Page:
I've been involved with computer science and networking for the last 15 years, with a specific interest in opensource software and network security. Some of my published security research received significant public attention a while back. For example, try googling for my writeup on the "Internet Auditing Project". I think it's aged rather well.
I first installed Linux on my trusty old 386 IBM-compatible back in 1995. It was an ancient version of Slackware with a pre 2.X kernel (1.2.13). It may have been primitive by todays standards but the possibility of having my own little tiny Unix system to play with hooked me right away.
Since then I've dabbled with possibly every major Linux distribution and some of the smaller ones too, including Debian, Redhat (before it became Fedora), Mandrake (before it became Mandriva), Gentoo, and finally Ubuntu which is what I run on my desktop these days. The first version of Ubuntu I used personally was Breezy, and I've been recommending Ubuntu to anyone who would listen since Dapper. I also do quite a bit of Ubuntu-related development at work...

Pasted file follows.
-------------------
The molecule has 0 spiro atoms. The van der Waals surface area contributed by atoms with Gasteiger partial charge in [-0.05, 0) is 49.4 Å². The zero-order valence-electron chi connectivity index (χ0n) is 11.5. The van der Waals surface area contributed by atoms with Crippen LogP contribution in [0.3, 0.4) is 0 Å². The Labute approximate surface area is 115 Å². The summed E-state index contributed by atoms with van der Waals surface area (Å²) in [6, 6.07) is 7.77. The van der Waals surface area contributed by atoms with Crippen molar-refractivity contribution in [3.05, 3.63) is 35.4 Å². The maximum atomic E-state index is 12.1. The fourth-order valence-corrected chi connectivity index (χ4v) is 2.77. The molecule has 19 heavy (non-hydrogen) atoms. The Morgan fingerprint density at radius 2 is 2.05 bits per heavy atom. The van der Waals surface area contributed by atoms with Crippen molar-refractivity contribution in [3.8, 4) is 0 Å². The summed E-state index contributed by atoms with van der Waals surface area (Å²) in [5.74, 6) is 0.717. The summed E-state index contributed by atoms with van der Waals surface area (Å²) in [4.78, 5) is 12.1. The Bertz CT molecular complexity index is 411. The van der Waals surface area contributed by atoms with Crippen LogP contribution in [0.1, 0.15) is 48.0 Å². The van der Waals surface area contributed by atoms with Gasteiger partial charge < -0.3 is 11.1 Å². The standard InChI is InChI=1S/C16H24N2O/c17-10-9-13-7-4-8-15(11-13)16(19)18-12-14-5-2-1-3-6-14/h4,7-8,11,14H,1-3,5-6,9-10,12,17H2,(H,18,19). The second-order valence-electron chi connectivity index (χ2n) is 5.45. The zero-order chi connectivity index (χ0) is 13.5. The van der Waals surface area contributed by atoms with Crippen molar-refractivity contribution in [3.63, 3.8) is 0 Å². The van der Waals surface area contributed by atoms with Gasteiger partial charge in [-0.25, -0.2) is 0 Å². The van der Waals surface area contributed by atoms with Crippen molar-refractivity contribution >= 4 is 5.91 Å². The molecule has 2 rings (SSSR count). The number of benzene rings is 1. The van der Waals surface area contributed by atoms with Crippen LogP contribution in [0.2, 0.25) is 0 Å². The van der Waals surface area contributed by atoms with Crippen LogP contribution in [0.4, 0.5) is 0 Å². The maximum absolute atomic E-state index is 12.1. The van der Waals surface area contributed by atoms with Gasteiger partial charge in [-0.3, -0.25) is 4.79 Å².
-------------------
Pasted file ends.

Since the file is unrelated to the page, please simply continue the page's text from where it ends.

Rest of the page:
These days I'm an opensource enthusiast that contributes to various projects (including Ubuntu) and develops software for a living. Mostly Python, though I've worked with Perl, C, Java, C++, shell script, and what not...
I am also one of the developers for TurnKey Linux, a new opensource project that develops a family of lightweight installable live CDs optimized for various server-type tasks including LAMP, Ruby on Rails, Django, Joomla, Drupal, MediaWiki, MySQL and PostgreSQL:
My personal homepage is http://liraz.org which currently includes a strange eclectic collection of ancient software I authored back in the old days, and an even stranger Perl obfuscation web service. I consider the latter a practical joke - Perl doesn't need any more obfuscation!